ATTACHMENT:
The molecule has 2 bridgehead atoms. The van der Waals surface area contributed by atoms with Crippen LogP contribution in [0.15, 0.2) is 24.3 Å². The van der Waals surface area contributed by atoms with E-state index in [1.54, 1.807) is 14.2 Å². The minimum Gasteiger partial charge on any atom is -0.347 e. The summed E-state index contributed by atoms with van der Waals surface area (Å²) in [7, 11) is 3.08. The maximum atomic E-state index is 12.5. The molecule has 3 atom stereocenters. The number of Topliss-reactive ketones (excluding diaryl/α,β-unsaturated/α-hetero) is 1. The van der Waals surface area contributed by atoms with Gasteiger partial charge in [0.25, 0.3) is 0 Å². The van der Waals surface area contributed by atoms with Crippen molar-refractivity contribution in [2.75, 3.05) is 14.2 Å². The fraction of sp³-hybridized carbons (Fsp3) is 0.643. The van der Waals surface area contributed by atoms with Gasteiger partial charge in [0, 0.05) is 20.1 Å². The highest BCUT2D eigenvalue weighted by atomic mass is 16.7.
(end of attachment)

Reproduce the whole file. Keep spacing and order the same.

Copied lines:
The molecule has 2 bridgehead atoms. The van der Waals surface area contributed by atoms with Crippen LogP contribution in [0.15, 0.2) is 24.3 Å². The van der Waals surface area contributed by atoms with E-state index in [1.54, 1.807) is 14.2 Å². The minimum Gasteiger partial charge on any atom is -0.347 e. The summed E-state index contributed by atoms with van der Waals surface area (Å²) in [7, 11) is 3.08. The maximum atomic E-state index is 12.5. The molecule has 3 atom stereocenters. The number of Topliss-reactive ketones (excluding diaryl/α,β-unsaturated/α-hetero) is 1. The van der Waals surface area contributed by atoms with Gasteiger partial charge in [0.25, 0.3) is 0 Å². The van der Waals surface area contributed by atoms with Crippen molar-refractivity contribution in [2.75, 3.05) is 14.2 Å². The fraction of sp³-hybridized carbons (Fsp3) is 0.643. The van der Waals surface area contributed by atoms with Gasteiger partial charge in [0, 0.05) is 20.1 Å². The highest BCUT2D eigenvalue weighted by atomic mass is 16.7.